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The Modern SOC Demands New Skills
Automation and other technologies are improving the organizational structure of the security operations center. This is ultimately for the better, but it means that roles will change too.
May 12, 2020
5 Min Read
Today's security operations center (SOC) is drowning in alerts. Billions of them — alerts that obscure legitimate threats and burn out cybersecurity teams with tedious manual labor. Analysts are trying to reduce or refine the volume of events, but SOCs have yet to reduce events in a meaningful way.
But that's about to change. Automation and emerging technologies are enhancing and changing the organizational structure of the SOC. This is all ultimately for the better — but it means that roles will change as well; Level 1 and Level 2 analyst jobs as we currently know them are going away. Let's take a look at what a new SOC paradigm could mean for your organization.
The New SOC Means New Roles
A recent Ponemon report, "Economics of Security Operations Centers: What Is the True Cost for Effective Results?," found that one of the most significant problems with running an in-house SOC stemmed from staff burnout and turnover. Seventy percent of respondents agreed that their SOC analysts burn out quickly because of the high-pressure environment and workload. Respondents listed the main stressors as information overload and being forced to chase too many alerts.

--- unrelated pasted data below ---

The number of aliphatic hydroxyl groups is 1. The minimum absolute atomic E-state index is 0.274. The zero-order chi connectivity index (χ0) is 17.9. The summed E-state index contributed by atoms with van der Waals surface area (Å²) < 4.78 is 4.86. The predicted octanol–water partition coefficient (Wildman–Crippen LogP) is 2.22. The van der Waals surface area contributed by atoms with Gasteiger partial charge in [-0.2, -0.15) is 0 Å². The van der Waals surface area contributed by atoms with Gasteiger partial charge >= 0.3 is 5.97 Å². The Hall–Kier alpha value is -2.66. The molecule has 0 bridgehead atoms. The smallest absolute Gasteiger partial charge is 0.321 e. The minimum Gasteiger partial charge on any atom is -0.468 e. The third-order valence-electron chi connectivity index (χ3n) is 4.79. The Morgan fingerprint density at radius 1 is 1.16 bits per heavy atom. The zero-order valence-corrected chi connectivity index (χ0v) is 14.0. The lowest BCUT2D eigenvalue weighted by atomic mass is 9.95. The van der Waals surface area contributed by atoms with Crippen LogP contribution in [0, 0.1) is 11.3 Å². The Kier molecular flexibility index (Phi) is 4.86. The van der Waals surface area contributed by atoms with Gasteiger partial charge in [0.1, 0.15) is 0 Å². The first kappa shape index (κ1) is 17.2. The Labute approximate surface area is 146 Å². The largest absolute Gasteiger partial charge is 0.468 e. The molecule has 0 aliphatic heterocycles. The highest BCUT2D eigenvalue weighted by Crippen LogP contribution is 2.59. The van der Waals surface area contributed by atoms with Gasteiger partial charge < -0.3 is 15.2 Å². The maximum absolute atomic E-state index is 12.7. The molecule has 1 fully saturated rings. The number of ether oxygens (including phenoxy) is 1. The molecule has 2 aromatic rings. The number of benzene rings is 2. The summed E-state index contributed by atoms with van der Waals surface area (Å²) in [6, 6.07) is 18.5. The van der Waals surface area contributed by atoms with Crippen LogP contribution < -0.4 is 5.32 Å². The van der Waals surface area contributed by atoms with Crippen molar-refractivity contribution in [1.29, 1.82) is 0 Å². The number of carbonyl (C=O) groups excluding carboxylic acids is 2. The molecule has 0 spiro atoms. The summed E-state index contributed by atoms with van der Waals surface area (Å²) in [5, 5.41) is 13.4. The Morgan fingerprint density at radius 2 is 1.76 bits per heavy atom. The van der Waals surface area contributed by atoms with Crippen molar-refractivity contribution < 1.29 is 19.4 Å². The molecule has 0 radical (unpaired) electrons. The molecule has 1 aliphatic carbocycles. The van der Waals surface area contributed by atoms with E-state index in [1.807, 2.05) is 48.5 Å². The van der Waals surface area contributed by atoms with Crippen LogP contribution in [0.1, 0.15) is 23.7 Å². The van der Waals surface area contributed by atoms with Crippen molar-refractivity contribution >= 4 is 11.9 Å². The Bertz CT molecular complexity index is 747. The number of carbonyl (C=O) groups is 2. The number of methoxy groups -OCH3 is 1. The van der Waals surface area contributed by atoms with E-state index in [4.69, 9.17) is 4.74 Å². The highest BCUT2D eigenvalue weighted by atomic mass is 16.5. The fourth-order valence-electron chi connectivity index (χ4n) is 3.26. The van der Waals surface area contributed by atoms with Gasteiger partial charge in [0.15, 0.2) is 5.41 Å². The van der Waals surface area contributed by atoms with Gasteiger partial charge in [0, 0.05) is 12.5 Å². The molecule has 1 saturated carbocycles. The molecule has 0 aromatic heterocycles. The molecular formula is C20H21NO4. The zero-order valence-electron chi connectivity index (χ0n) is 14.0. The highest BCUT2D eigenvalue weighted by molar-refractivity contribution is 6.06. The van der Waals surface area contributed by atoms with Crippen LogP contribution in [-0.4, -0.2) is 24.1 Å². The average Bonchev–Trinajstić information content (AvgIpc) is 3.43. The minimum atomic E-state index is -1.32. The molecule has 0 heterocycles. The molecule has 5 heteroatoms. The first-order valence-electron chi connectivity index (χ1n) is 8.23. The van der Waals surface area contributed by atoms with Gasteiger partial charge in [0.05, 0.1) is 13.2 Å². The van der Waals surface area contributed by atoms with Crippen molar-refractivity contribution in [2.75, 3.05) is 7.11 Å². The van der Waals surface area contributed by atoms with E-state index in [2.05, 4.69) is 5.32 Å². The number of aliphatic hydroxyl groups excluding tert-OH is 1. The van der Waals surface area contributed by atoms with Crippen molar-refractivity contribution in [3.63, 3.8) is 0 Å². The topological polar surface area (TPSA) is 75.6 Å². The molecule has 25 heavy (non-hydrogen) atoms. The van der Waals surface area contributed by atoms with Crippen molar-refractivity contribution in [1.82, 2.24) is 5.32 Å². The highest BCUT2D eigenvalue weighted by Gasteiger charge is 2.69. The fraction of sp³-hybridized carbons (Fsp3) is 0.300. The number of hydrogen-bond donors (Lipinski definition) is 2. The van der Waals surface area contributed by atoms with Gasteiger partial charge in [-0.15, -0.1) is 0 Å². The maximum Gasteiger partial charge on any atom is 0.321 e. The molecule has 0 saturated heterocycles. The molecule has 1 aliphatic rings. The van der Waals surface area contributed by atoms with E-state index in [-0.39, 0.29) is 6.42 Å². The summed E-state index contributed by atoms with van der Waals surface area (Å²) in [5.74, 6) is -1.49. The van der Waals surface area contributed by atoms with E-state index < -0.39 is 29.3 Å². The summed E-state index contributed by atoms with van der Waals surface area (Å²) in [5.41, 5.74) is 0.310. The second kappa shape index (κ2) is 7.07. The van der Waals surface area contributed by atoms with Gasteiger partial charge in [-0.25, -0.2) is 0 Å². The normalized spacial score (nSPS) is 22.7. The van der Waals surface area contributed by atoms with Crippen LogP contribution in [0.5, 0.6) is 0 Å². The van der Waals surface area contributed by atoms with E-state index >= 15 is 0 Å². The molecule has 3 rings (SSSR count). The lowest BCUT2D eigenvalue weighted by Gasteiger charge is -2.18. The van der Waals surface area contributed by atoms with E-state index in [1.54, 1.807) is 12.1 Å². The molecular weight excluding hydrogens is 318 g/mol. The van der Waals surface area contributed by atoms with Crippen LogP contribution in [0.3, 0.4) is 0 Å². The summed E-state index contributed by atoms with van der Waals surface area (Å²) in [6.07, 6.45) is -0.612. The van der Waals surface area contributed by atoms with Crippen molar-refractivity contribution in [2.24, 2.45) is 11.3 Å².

The old SOC model is a constant battle of humans vs. alerts, and it isn't working. In the new SOC, a new paradigm changes the game. It requires an automated approach. Take the Level 1 SOC analyst, for a start. It's an operational entry-level role, focusing on real-time security event monitoring and security incident investigation, continuously monitoring customers' infrastructure to identify security incidents and triage security alerts. Automation of this job is inevitable.
This means there will be no more lower-level SOC analysts. Instead, three key roles will emerge in the modern SOC: the collectors, analysts/incident responders, and senior leaders (that is, CIOs). Collectors are essentially engineers who set up security sensors. You could call them the intelligence collectors; they are the people who gather the intelligence you will use to make decisions.
A second role to emerge in the new SOC is the incident responder. These people will take escalated alerts from their security products and manage the incident. This will be a key role going forward.
The third key role will rest with the decision-makers, who are more on the business side. They will handle the macro decisions. Analysts and incident responders will make the micro decisions. If they find they have a compromised workstation, they will open a support ticket to clean that system off and get the user back on his or her way. They don't need a CIO to help them make that decision. But if there is a corporatewide security event that affects business operations, the question of how that event gets resolved probably will need a CIO's decision.
New Roles Mean New Skills